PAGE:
Grace will tell you that there have been troupes that have come and gone in the south Texas city–but nothing that really stuck or resounded with the general populace. Ms. Truvant is not entirely clear why this has been the case in her hometown, but she suspects it may have somewhat something to do with the high number of lap dance strip clubs–which may help foster a general lack of education regarding burlesque and its value as entertainment beyond sexual enticement.
This led me to another curiosity: if the Houston scene has yet to develop, and few people in the city seem to have a clear idea as to what a burlesque show entails, what sort of students seek out the Lady Grace Academy? Essentially it is women in very similar sparkly shoes to Grace this past year: they have a base knowledge of what burlesque once was, just as it has become part of our classic collective knowledge. But that isn’t enough. Her students find her as they search to find what the meaning and movement of burlesque is beyond feather boas and satin gloves.
Although LGA initially offered only exotic dance classes (Lady Grace herself has been trained in exotic dance forms from expert instructors in the field–but she sought to make it more accessible to women intimidated by the sometimes unfortunate connotations of the art), the school is now almost exclusively burlesque curriculum based outside of the occasional workshop on lap dance or go-go movement. In between educating women about the benefits and beauty of burlesque, Grace is also presented with another plateau to mount–actually getting burlesque shows into Houston. This is a process of small steps, however; and Grace wants to get it right the first time.
Although Grace is well versed in the transformative and tantalizing thrill of burlesque movement, she too is still seeking out her burlesque performance voice. A trained journalist, she is well acquainted with searching for her writing voice–and the difference it makes in presentation once it is finally found. When we talked about the high volume of writers cum burlesque queens (and vice versa), she felt it was that voice element that draws so many practitioners of both arts. As she said, “Burlesque requires the brain, all of one’s thoughts. The planning and methodical process taken to produce a cohesive creative endeavor appeals to women who are attracted to thinking in a narrative way.”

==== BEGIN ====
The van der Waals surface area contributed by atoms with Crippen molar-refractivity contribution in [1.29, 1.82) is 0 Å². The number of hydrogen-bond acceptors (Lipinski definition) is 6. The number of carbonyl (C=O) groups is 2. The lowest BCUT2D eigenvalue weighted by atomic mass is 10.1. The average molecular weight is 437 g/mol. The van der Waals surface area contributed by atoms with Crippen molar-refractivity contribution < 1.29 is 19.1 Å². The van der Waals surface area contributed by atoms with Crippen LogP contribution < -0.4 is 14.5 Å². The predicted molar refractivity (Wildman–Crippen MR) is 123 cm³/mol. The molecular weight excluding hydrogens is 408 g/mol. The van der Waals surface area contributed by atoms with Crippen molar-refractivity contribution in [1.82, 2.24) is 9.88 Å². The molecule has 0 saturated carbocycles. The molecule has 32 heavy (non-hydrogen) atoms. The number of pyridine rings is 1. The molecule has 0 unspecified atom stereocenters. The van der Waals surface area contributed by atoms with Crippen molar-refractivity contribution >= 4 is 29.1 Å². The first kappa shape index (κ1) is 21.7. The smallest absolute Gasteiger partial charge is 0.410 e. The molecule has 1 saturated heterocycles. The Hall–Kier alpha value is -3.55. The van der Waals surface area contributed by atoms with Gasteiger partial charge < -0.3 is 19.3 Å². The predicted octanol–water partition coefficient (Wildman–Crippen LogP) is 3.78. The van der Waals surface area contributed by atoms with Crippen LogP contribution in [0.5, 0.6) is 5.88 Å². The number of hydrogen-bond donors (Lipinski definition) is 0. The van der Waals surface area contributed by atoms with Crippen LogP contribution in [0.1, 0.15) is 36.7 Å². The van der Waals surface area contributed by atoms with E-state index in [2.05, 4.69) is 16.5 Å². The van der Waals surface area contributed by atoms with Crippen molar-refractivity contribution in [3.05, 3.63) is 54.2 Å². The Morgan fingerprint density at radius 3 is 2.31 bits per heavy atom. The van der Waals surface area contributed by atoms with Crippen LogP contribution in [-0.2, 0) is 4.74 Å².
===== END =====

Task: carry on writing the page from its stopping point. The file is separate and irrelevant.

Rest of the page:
For Grace, the first stop then in creating both a burgeoning burlesque scene in Houston, as well as growing and shaping her school and students, is to really find her space on the stage with more performance experience and audience interaction. As many fresh faces feel when they arrive, she feels the tug of opening herself totally on stage, but she is still exploring the means and meaning of her personal give and take with the audience. She’s trying to process her precise formula for the final feeling and energy she wants to leave with her spectators. Once she finds her personal stage presence signature…the spotlight’s going to keep shining bright in Grace’s eyes. Thus far she has performed in Houston’s “A Tribute to Bettie Page,” presented by The Jigglewatts. This week she takes on Texas Burlesque Festival, and she can then next be seen at Dallas’s own Hot Rods and Heels. All shows which provide further evidence that although Grace may be new to the scene, she’s a force that won’t be forgotten any time in the near future.
So what does come next for Lady Grace Academy and Houston burlesque as Grace goes forward? Well, for one she wants to take her students to the next level with her. Having traveled to Dallas several times for workshops with Ginger Valentine, Headmistress of Ginger Valentine’s Burlesque Charm School, Grace is excited to begin planning for advanced classes in addition to her Burlesque Basics (which already has experienced several happy repeat students). Once things really get underway for both Grace’s performance prowess and her school’s student advancement, she hopes to seek a space to showcase her students and try her hand at producing. She isn’t afraid to help other ladies join her ranks, either. Because that may be the most charming thing about this sweet Houston honey: she really honors the term lady and exemplifies a refreshing grace. For Grace this isn’t about being the best or outshining others. I think she put it best when she told me at the end of our lovely talk, this little gem of a genuine spirit:
“The thing I always want to uphold and encourage in my time as a performer and teacher is that burlesque is a tribe. We should all support one another as much as possible. Because when one of us shines, we all do. There is no finite number of spotlights and we all bring something different and special to the stage. We won’t eclipse one another.”
With that, I can’t wait to see the direction Grace takes on stage, with her students, and in helping to shape the foundation of Houston’s burlesque community as a whole. She’s already a star in my sights, and we should all support this new addition to our skies.
You can find Lady Grace Academy at ladygraceacademy.com, or you can find Grace Truvant on Twitter at http://twitter.com/thursdaygirl, and on Facebook at http://www.facebook.com/pages/Grace-Truvant/322338607783.